The first turbine components for a controversial onshore wind farm in the north of Scotland have arrived on site.
Concerns were raised about the visual impact on the area, which already houses the 40-turbine Farr wind farm.
However, German developer RWE lodged an appeal to the Scottish Government, which then decided to overturn the local authority’s decision and gave the green light for the 50 megawatt (MW) project, leaving many “incensed”.
More than half a decade later and the erection of Glen Kyllachy’s turbines is beginning to get underway.
RWE hailed a “milestone” for the project earlier this week after the first parts for the wind farm arrived on location – initial construction started in 2019.
The blades, hubs and nacelles, which house the generating components, for the 20 turbines will be transported from the Port of Inverness, where they arrived from Castellon, Spain, to the site, around 15 miles south of the city, over the next three weeks.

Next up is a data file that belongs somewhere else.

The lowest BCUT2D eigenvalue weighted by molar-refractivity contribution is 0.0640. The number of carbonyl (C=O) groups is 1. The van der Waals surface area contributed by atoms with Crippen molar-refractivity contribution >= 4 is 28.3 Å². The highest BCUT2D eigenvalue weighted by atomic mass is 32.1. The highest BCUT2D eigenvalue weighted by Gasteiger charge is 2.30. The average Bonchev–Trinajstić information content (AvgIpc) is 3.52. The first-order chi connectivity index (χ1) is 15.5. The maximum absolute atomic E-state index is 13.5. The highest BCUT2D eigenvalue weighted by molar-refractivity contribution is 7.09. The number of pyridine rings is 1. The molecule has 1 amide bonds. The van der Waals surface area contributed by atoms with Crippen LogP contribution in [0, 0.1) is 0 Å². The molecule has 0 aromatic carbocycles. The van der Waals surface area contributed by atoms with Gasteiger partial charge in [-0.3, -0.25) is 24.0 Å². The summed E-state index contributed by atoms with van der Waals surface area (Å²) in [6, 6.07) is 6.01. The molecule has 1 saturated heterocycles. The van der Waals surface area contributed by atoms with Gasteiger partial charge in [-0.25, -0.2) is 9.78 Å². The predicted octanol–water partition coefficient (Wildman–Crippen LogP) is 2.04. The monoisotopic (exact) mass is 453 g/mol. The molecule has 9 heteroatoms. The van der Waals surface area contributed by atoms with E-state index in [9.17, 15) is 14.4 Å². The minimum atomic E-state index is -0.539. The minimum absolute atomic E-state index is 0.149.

They will be followed by the tower sections, which will be slowly deliverer throughout April and May – two convoys are expected to take place per week, subject to police availability and weather conditions.
European manufacturer Nordex is carrying out the supply and installation of the turbines.
During the application phase, RWE promised Glen Kyllachy would deliver up to £6.3 million in community benefit during its 25-year lifespan.
The wind farm was originally expected to become operational in the second half of this year but work on the project was delayed in 2020 due to Covid-19.
A deal has already been agreed to sell the development to renewables infrastructure fund Greencoat UK Wind upon its completion.
Scottish and Southern Electricity Networks is carrying out a project in tandem to develop and construct a transmission connection between Glen Kyllachy and the Tomatin substation.